Researchers at the University of Helsinki, Finland, have now described how the first line of defense of the human immune system distinguishes between microbes and the body's own structures. The basis of this recognition mechanism has been unclear since the key protein components were discovered over 30 years ago -- and has now finally been cracked.
This week, the highly-respected US Academy of Sciences journal (PNAS) published an article describing how the first line of defence of the human immune system distinguishes between microbes and the body's own structures. The basis of this recognition mechanism has been unclear since the key protein components were discovered over 30 years ago and has now finally been cracked by a collaboration between high-level research groups at the University of Helsinki, Finland.
When a microbe has infected us, the first defence mechanism that attacks it is a protein-based marking and destruction system called complement. It usually suffices that foreign targets are marked as enemy while our own targets are left untouched, so that white blood cells attack only foreign targets like bacteria, viruses and parasites.
Researchers at the Haartman Institute and the Institute of Biotechnology at the University of Helsinki have, as a result of years of dedicated work, been able to show how complement dis-tinguishes foreign structures from our own structures all days before antibodies have a chance to develop. The key to unlocking the problem was when the groups of Sakari Jokiranta and Adrian Goldman in Helsinki, along with David Isenman's group in Canada, were able to solve the structure of two components of the system at atomic resolution. The structure revealed a stunning unexpected arrangement: factor H bound two of the C3bs, which mark foreign targets, in two different ways. Laboratory tests showed that this actually happened: to recognise our own cells, factor H binds not only C3b but also the cell surface at the same. Thus, the system mark only foreign structures for destruction by the white blood cells.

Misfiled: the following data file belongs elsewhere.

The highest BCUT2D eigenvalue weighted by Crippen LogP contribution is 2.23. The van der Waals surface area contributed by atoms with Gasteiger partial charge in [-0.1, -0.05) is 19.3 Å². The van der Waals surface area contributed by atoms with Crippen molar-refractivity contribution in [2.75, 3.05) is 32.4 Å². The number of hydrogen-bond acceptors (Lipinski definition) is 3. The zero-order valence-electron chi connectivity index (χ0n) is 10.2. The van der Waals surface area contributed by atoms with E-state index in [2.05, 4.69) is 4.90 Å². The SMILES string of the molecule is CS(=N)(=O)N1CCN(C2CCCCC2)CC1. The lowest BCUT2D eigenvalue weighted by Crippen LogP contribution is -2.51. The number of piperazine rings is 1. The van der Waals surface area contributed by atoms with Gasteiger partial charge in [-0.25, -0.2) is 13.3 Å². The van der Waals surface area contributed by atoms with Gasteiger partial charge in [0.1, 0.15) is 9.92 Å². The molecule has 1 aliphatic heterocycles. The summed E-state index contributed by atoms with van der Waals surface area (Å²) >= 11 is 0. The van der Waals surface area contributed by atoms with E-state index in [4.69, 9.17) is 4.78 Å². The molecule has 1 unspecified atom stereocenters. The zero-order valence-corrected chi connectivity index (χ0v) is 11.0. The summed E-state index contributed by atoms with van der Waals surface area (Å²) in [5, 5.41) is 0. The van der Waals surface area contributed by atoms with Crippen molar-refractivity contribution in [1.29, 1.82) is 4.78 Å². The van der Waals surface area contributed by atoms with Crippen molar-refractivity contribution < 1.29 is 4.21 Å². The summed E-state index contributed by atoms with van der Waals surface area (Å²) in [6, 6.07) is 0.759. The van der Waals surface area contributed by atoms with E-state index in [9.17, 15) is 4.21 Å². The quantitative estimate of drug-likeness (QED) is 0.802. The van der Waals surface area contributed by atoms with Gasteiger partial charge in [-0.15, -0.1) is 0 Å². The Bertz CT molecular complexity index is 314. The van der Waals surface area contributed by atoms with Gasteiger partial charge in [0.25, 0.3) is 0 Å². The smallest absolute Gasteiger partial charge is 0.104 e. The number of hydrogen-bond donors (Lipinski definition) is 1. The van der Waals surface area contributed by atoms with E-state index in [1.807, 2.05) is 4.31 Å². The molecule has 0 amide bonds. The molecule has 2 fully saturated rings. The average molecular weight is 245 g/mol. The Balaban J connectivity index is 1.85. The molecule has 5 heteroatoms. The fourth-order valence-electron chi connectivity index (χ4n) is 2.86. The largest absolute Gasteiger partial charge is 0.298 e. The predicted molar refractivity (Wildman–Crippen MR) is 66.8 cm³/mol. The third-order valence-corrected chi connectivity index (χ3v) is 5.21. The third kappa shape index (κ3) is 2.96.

This new understanding of how host and foreign structures are distinguished by the front-line defence mechanism also explains how the severe and often fatal form of disease "Hemolytic Uremic Syndrome" (HUS) starts. This rare disease often occurs in children and can be caused by genetic defects in factor H or in C3b, or else by the disruption of factor H activity by antibod-ies. In Finland, too, some of these patients have had to have complete liver-kidney transplants because of the severity of the disease. Consequently, the research's surprising and wide-reaching result will be important not only in terms of advancing basic immunological research but also in the diagnosis and treatment of very sick children.
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